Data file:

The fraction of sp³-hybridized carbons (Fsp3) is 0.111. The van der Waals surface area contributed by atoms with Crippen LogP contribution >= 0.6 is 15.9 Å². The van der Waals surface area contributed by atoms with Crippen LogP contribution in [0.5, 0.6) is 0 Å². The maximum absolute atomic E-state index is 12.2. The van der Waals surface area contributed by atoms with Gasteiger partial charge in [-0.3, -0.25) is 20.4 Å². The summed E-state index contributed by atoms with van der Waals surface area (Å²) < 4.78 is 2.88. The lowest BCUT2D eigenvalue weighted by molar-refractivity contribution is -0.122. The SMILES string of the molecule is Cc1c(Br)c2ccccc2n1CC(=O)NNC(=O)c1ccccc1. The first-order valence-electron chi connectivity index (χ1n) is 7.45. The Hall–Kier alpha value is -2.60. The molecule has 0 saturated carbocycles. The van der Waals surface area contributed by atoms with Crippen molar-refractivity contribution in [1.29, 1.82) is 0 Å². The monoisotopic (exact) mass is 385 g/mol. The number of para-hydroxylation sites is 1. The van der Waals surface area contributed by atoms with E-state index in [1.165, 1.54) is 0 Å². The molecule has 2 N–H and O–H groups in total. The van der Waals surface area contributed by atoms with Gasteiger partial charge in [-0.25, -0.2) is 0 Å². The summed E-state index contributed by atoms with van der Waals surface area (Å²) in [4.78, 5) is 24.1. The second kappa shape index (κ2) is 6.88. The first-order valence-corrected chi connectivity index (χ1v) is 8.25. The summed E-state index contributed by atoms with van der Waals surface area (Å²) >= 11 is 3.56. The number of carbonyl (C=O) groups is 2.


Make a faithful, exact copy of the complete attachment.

The fraction of sp³-hybridized carbons (Fsp3) is 0.111. The van der Waals surface area contributed by atoms with Crippen LogP contribution >= 0.6 is 15.9 Å². The van der Waals surface area contributed by atoms with Crippen LogP contribution in [0.5, 0.6) is 0 Å². The maximum absolute atomic E-state index is 12.2. The van der Waals surface area contributed by atoms with Gasteiger partial charge in [-0.3, -0.25) is 20.4 Å². The summed E-state index contributed by atoms with van der Waals surface area (Å²) < 4.78 is 2.88. The lowest BCUT2D eigenvalue weighted by molar-refractivity contribution is -0.122. The SMILES string of the molecule is Cc1c(Br)c2ccccc2n1CC(=O)NNC(=O)c1ccccc1. The first-order valence-electron chi connectivity index (χ1n) is 7.45. The Hall–Kier alpha value is -2.60. The molecule has 0 saturated carbocycles. The van der Waals surface area contributed by atoms with Crippen molar-refractivity contribution in [1.29, 1.82) is 0 Å². The monoisotopic (exact) mass is 385 g/mol. The number of para-hydroxylation sites is 1. The van der Waals surface area contributed by atoms with E-state index in [1.165, 1.54) is 0 Å². The molecule has 2 N–H and O–H groups in total. The van der Waals surface area contributed by atoms with Gasteiger partial charge in [-0.25, -0.2) is 0 Å². The summed E-state index contributed by atoms with van der Waals surface area (Å²) in [4.78, 5) is 24.1. The second kappa shape index (κ2) is 6.88. The first-order valence-corrected chi connectivity index (χ1v) is 8.25. The summed E-state index contributed by atoms with van der Waals surface area (Å²) >= 11 is 3.56. The number of carbonyl (C=O) groups is 2.